And that's what I looked like the next day. Lovely shiner! So yeah, I'm a bit jumpy. 

We've worked really hard on making Korban's room sensory friendly so that he would have a safe place to decompress. The large blue thing is a crash pad and it's awesome. He can jump and flop on it. He likes to lay on it and have Jet lay with him when he's stressed. The green thing with rollers is called a steamroller. He climbs through the two sets of rollers and it applies deep pressure to his whole body. It's modeled after Temple Grandin's "squeeze machine."  The red punching bag is a recent addition. Found it for $18 at Goodwill. What a find it was! If we are lucky enough to tell when Korban's getting angry or upset, we can get him to his room and let him put on his boxing gloves and punch the mess out of that thing. Better it than me! He understands that it's ok to hit the punching bag but NOT people. He's just sometimes so impulsive that he can't stop himself in time. He feels badly about it afterwards. We are hoping these changes to his environment will help him remember to use his coping skills and calm down with appropriate methods. 

I could say lots more, but this post is plenty long so I'm just gonna to wrap it up with some FAQ: 

Q: Does Jet help? 
A: Absolutely. He keeps Korban from bolting when we are out places, he applies deep pressure to Korban to help calm him, he enables him to sleep in his own bed in his own room. All those things are huge. As I mentioned in the story I told earlier, he clearly feels when Korban is getting upset. Is he able to prevent that? No, not always. But I've been Korban's mom for 10 years now and I sure can't do it all the time so of course I don't expect a service dog we've had for 6 months to be able to do what his parents can't. 

Q: Have you tried...
A: Essentials oils? Yes. They smell good. Doesn't change his behavior but at least be smells good while he acts bad. 

Biomedical treatment? Yes, for years. Limited results. Still working at it--have an order of probiotics and high dose vitamins headed to my house right now as a matter of fact. 

Pharmaceuticals? Yep. Don't have a thing against prescription meds and I've mentioned many times that we use them. Do I worry about side effects? Of course. I worry about everything! That's why we stay on the lowest dose possible and keep regular appointments with his doctors. But his anxiety is fierce, and in my mind it would be cruel to not try whatever methods were available to help him with that. Meds don't bother me and I don't feel guilty about giving them. It's sometimes hard to find what works, but when we do come across something that helps him feel better it's worth it.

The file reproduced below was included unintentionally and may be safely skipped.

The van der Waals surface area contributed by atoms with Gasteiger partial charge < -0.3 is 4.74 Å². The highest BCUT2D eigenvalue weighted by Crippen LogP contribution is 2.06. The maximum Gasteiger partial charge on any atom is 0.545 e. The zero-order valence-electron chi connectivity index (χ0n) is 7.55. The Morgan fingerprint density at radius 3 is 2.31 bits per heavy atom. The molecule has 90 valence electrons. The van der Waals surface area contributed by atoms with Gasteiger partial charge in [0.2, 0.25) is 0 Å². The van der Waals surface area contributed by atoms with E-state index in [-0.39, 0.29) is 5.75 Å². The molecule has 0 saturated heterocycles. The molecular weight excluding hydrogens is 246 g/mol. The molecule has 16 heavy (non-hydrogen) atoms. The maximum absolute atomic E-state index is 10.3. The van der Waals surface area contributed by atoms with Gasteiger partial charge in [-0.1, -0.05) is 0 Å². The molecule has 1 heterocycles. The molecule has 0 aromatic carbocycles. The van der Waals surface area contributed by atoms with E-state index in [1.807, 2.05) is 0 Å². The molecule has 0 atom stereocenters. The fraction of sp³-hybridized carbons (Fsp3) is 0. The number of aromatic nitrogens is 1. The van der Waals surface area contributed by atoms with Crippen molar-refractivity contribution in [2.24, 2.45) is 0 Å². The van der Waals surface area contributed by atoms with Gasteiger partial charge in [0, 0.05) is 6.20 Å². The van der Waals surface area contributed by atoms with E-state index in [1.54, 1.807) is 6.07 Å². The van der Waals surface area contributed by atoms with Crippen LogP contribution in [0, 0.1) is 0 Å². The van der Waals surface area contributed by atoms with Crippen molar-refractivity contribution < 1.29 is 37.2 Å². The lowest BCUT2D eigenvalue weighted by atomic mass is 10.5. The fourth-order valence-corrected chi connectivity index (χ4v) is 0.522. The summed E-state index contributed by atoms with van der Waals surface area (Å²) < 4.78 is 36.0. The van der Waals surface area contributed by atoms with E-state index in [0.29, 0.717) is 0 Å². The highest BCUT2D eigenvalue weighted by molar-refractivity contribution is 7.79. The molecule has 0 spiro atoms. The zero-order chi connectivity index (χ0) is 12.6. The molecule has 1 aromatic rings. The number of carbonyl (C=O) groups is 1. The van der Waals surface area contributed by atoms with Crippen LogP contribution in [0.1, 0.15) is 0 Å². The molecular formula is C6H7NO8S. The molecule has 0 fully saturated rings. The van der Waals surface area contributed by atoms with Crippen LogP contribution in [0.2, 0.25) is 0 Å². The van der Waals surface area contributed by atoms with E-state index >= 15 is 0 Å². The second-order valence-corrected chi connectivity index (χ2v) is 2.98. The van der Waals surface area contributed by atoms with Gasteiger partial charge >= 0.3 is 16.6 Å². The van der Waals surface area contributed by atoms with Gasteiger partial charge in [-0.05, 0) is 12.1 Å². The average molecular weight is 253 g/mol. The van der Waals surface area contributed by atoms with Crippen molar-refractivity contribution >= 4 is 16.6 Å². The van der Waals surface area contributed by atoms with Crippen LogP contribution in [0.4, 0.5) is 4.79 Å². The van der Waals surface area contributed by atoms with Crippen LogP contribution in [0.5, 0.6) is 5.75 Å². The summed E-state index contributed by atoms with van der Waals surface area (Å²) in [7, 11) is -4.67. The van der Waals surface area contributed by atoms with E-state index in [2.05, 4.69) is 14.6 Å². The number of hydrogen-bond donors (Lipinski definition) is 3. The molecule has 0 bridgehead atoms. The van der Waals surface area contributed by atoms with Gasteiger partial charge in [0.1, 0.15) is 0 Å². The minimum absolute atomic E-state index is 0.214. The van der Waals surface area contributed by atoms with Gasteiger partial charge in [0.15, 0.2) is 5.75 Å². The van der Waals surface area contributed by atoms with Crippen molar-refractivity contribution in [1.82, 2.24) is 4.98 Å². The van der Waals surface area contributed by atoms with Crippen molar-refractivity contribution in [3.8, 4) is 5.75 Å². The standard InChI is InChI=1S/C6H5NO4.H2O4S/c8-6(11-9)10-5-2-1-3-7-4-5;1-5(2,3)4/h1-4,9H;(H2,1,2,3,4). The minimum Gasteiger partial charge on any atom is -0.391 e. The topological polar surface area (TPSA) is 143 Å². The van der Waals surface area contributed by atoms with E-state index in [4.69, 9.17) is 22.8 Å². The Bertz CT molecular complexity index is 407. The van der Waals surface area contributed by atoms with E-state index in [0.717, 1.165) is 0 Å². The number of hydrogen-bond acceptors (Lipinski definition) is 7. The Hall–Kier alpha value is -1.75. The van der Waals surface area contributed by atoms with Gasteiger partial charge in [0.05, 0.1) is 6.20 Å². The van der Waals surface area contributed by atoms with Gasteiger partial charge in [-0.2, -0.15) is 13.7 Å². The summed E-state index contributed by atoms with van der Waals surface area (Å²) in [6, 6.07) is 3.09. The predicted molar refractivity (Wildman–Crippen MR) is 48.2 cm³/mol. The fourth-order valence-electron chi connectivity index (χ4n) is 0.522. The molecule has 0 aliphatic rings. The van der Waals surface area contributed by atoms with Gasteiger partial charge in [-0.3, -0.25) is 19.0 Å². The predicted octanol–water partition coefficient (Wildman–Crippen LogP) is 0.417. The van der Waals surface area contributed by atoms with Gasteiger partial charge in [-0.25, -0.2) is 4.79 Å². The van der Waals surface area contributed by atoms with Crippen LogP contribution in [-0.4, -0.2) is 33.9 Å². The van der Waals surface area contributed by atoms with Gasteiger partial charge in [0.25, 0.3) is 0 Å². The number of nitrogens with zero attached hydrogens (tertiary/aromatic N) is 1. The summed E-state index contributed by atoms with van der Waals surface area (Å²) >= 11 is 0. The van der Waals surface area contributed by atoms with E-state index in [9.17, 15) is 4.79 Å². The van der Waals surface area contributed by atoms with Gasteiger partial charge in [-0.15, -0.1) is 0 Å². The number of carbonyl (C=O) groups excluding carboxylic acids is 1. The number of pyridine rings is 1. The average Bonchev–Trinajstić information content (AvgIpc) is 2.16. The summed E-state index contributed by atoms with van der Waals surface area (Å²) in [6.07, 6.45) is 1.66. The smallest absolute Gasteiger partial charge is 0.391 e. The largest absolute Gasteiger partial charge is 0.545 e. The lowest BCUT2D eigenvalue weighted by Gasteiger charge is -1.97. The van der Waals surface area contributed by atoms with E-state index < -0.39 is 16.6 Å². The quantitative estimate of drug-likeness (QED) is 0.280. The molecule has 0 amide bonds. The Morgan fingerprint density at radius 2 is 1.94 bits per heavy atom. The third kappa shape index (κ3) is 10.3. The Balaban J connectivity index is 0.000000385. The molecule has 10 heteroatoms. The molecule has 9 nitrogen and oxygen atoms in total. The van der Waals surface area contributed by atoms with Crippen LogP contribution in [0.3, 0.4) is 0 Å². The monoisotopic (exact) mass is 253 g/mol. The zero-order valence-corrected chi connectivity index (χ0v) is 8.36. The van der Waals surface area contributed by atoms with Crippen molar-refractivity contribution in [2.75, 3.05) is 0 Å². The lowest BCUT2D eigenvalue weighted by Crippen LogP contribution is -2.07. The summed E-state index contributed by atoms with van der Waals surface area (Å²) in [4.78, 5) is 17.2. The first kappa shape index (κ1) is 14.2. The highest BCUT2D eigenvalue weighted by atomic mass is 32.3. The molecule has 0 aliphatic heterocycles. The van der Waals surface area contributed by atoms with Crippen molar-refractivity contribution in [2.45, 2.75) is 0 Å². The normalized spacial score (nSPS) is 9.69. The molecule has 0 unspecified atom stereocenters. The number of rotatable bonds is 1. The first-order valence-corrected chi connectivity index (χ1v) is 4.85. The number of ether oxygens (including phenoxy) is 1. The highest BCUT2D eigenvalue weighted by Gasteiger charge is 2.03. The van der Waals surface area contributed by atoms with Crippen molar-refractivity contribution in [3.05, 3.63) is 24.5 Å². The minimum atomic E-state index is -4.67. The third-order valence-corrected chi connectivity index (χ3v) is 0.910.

Therapy? Yes. He currently gets AutPlay (autism specific play therapy), ABA (applied behavioral analysis) speech therapy, occupational therapy, and physical therapy on a weekly basis. 

Cannabis oil? No, but only because it isn't legal in Mississippi. If it were and we had a dr to prescribe and monitor, I'd sure give it a go. 

Special diets? Yes. Helps his stomach issues but not behavior so much. 

Here he is eating raw veggies dipped in Wholly Guacamole. Took us a lot of years to get to this point with his eating and I'm
super thankful. 

Q: Are all people with autism aggressive?
A: Of course not. I just happen to have one that reacts aggressively when he is anxious or upset, and since that's what I know that's what I talk about. However, I do know many other people with autism (both children and adults) and the vast majority that I've met are quite meek and gentle. 

Q: Don't you just wish he was "cured?" 
A: Actually, no. That's not my ultimate goal with all of his therapies, medication, etc. I want him healthy and happy, we much as possible anyways. Autism is a part of who he is. He's funny and cute and quirky and I would never seek to take those things away from him 
I just want him to learn coping skills so that when he gets overwhelmed he can ask for help or self soothe rather than tearing his own skin off or attacking me. 

Q: What about Selah? 
A: Obviously she's aware of all that is going on. She loves her brother so much and hates it when he struggles. Brad and I have always tried to be open and honest with her and explain things in way that she understands without it being too much for her. We've made a big effort to do things one on one with her here lately, since Korban hasn't felt up to getting out much. At home we have activities they can enjoy together, like playing outside, which they both love. 

We are fortunate to have grandparents close by that are glad to have Selah over for a little break when things are rough at home. Also, we have her in play therapy so that she can work through her anxieties and so that we can make sure we aren't missing anything that's going on with her. 

Q: What's your biggest fear?
A: That all this stuff won't be enough to help my kids.